Gene clues to male infertility and testicular cancer
Dr Kirsty Horsey
Progress Educational Trust
11 June 2002
Research in mice has yielded another possible genetic explanation for male infertility and a link to testicular cancer. A team led by Haifan Lin, a professor of cell biology at Duke University Medical Center, US, has discovered that a gene in mice - called miwi - is linked to infertility. The study is published in the journal Developmental Cell.
Miwi comes from a family of genes associated with the division of reproductive stem cells, immature cells that can develop into adult sperm cells. When the miwi gene is missing or defective, mice are often completely sterile. Although no human tests have yet taken place, the study authors believe that the human equivalent - hiwi - will be linked to infertility in men. The Duke study could eventually lead to genetic testing for the hiwi gene.
In a related paper, hiwi is linked to testicular cancer. In a paper published in the journal Oncogene, Lin and his research team show that men who inherit an overactive form of the hiwi gene have a higher risk of testicular cancer, particularly a version called seminoma, which affects the reproductive cells. The researchers found that seminoma tumours had reproductive cells containing hiwi that was up to 16 times more active than is normal. Twelve out of 19 patients studied showed evidence of an overactive hiwi gene.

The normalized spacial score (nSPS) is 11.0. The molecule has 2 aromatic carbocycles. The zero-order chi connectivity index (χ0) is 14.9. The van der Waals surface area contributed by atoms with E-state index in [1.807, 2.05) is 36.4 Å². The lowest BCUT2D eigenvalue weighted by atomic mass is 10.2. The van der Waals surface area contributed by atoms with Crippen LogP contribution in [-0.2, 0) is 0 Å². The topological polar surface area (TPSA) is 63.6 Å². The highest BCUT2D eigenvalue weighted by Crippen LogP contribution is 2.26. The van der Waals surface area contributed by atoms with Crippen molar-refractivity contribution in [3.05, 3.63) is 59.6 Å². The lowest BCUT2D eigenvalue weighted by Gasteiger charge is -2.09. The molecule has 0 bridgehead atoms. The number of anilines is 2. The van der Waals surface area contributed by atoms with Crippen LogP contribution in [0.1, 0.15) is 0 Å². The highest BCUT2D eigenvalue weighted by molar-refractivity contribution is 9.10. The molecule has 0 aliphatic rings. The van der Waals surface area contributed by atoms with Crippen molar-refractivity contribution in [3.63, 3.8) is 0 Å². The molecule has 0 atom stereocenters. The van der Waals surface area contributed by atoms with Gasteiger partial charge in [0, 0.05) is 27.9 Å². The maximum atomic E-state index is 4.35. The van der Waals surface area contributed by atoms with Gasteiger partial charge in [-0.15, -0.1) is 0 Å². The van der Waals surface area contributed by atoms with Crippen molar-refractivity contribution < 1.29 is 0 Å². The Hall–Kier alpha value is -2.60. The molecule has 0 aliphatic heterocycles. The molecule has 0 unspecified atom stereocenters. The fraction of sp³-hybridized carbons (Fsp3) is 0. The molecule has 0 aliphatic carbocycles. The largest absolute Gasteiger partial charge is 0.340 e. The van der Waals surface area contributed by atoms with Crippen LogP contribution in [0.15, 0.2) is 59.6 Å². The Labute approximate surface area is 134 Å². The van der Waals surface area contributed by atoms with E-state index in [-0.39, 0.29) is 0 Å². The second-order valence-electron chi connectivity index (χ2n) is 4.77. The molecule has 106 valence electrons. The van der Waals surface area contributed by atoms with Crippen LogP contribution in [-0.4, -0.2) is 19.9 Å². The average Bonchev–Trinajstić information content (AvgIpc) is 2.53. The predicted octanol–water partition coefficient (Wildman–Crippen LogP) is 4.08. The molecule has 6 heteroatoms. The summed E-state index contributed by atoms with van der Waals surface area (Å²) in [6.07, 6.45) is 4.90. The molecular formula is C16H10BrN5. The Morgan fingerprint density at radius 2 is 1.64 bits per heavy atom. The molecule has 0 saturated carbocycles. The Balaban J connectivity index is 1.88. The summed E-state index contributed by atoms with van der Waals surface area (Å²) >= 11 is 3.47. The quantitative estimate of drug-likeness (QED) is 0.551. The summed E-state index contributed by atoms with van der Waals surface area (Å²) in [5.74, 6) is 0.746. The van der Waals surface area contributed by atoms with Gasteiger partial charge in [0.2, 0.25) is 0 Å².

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Reproduced with permission from BioNews, an email and online sources of news, information and comment on assisted reproduction and genetics.
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